Can we have intentions of which we are unaware? What does it mean to have an intention if it is not a conscious intention? For most people, what they are aware of in their minds is all that there is. In other words, their cognition and self conscious ARE who they are. This kind of person becomes impatient, or worse angry, at the idea that what they are thinking or even what they are aware of feeling, are not all that there is to what their minds are doing.
We can imagine there is much more to what our minds are doing, though. Take that classic example where you buy a bag of candy for Halloween and find when you get home that you have eaten half the bag without realizing it. At some conscious level you have the intention to eat healthy, but there is another intention, which sometimes prevails. We can think of all kinds of examples where we have done something or said something which surprised even ourselves.
The problem with this reality is that it threatens our sense of being in charge of our own minds. If my mind can have intentions and generate feelings and actions that I am not aware of, then it has a mind of its own so to speak. It’s unnerving to think we can think or do things on purpose but not knowing it is on purpose. How are we supposed to be moral, or kind, or good people if our minds can just willy nilly do what they want.
And then there is the next thought: What if I am secretly a terrible person and my mind has intentions to be harmful or selfish or vengeful but that is not the sort of person “I” want to be? What if I am at odds with my own deepest self? And who is the “I” anyway? The person who is conscious of herself or the unconscious me. Is the unregulated me more authentic than the regulated me? If I get to know myself will I dislike myself even more than I already do?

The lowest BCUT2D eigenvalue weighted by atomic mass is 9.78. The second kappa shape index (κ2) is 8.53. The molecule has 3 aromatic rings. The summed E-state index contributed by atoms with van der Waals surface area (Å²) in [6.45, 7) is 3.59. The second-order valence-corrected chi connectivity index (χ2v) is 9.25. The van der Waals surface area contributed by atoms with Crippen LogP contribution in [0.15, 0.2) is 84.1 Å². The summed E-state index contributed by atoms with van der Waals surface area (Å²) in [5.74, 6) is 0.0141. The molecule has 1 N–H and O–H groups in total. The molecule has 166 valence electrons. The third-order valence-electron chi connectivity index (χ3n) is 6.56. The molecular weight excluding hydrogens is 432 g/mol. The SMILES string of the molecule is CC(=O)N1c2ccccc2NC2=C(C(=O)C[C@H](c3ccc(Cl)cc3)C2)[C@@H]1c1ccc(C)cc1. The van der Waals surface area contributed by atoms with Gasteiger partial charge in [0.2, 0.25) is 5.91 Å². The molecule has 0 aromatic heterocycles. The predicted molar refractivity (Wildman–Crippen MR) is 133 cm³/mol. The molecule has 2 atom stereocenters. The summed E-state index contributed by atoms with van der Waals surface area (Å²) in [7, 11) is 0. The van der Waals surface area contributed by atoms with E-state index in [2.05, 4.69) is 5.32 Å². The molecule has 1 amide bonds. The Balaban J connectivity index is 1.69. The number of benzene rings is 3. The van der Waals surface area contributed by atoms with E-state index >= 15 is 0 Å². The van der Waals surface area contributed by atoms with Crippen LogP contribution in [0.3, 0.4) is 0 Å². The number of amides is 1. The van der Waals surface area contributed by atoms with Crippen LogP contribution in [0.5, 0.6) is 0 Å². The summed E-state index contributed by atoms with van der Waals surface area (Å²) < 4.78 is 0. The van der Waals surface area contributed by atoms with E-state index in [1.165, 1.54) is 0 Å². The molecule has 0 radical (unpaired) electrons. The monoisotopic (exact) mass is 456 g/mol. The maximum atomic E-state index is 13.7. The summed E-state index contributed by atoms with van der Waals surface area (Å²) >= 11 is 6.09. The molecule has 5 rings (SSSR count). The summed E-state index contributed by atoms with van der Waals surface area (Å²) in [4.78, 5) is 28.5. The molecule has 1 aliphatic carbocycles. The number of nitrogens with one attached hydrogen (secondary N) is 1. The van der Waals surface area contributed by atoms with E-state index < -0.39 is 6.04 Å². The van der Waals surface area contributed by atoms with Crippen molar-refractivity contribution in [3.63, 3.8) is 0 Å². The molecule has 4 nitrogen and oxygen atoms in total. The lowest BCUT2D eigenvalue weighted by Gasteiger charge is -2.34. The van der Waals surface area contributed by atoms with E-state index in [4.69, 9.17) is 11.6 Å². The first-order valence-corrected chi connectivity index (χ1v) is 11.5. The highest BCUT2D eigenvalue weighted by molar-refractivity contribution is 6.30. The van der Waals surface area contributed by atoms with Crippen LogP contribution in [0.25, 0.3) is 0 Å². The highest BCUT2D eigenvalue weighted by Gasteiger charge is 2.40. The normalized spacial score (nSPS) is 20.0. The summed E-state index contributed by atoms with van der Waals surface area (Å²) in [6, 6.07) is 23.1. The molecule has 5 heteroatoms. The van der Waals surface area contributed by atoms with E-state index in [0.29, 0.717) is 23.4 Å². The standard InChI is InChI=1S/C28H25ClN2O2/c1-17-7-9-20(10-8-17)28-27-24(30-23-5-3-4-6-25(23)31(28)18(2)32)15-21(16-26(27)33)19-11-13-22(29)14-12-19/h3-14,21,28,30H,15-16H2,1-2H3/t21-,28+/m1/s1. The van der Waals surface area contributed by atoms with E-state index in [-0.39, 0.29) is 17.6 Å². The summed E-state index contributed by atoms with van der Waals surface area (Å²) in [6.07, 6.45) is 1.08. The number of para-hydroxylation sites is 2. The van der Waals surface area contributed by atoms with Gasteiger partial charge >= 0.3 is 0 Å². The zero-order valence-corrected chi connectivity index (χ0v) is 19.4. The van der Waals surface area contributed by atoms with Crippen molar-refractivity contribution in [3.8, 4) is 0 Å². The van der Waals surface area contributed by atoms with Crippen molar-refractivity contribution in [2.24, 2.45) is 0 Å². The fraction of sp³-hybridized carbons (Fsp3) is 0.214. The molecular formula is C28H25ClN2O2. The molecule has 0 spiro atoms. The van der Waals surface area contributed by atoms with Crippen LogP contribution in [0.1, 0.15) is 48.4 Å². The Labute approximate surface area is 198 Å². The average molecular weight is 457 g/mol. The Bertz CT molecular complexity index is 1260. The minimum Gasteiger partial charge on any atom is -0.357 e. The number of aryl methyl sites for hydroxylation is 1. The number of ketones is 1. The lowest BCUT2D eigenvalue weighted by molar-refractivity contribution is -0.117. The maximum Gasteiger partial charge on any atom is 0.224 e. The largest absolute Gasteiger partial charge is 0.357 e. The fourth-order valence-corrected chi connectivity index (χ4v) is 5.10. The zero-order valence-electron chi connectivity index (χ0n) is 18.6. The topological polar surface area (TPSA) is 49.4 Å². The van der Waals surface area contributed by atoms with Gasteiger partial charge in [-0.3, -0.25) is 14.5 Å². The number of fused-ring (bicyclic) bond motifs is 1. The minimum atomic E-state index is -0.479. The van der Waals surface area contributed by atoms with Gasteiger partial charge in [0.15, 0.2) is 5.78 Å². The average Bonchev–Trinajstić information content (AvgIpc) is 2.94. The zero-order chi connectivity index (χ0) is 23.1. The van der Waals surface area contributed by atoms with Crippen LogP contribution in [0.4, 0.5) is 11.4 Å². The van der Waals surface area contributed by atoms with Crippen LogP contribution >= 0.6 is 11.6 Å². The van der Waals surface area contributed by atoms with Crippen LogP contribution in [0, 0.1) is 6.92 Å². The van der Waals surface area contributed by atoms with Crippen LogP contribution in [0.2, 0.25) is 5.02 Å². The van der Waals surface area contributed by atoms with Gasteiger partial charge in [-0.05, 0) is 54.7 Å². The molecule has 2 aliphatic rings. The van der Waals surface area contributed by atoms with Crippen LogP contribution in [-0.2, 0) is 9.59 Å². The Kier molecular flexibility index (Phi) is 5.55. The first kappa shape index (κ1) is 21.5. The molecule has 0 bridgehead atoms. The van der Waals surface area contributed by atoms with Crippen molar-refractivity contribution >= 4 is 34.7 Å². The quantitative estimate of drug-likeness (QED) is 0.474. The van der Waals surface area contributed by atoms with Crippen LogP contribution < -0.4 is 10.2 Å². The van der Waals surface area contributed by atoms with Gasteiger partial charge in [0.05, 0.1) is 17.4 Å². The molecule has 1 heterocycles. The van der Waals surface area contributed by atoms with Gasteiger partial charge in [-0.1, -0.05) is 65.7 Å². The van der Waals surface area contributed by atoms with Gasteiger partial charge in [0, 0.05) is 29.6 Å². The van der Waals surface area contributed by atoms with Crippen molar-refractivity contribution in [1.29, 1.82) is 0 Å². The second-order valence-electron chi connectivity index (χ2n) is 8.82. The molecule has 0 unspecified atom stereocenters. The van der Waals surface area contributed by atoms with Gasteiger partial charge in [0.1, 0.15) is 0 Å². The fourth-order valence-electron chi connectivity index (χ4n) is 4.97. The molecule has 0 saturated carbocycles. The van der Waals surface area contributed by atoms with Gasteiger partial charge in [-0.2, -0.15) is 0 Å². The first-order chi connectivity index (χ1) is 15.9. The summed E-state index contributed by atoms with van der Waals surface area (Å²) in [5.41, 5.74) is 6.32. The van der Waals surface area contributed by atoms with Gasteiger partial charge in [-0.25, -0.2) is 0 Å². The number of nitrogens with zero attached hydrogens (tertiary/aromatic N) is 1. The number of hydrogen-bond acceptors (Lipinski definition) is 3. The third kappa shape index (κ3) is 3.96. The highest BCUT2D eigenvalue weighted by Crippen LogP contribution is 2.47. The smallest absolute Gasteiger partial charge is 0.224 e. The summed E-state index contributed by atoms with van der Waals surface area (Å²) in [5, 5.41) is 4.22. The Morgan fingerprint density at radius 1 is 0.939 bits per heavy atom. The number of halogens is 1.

It is easier and a lot less painful to ignore the possibility that I have an unconscious with intentions and meanings that shape my experience. I want to be a good and loving person. What do I do with all that messy rage, selfishness, and sadness? What am I supposed to do about the part of me that I don’t like in myself?
Ultimately, in the trajectory of human development, we come face to face with ourselves. When we choose to avoid the pain of knowing our own vulnerabilities and limitations, we enter into a constricted frame of mind that leads to isolation and bitterness, or, alternatively, a state of simplistic denial that prevents us from living our lives with depth and meaning.We cut off parts of ourselves and send them into exile.
What is the alternative? The work of coming to know ourselves well, of inhabiting the fullness of who we are, of accepting and loving all the parts of ourselves–because they are all come by honestly–takes a lifetime. It is the road less travelled, the steeper path, the greater effort. It is the more difficult, painful, complicated way of being ourselves in the world.
What’s the point? The point is genuine intimacy with ourselves, and by extension with other people. It is the expansion of who we are into an experience of interest, delight, and appreciation. It is living our lives fully rather than letting them pass us by unnoticed. The stages of our lives come uninvited. Time passes anyway. It might as well be interesting.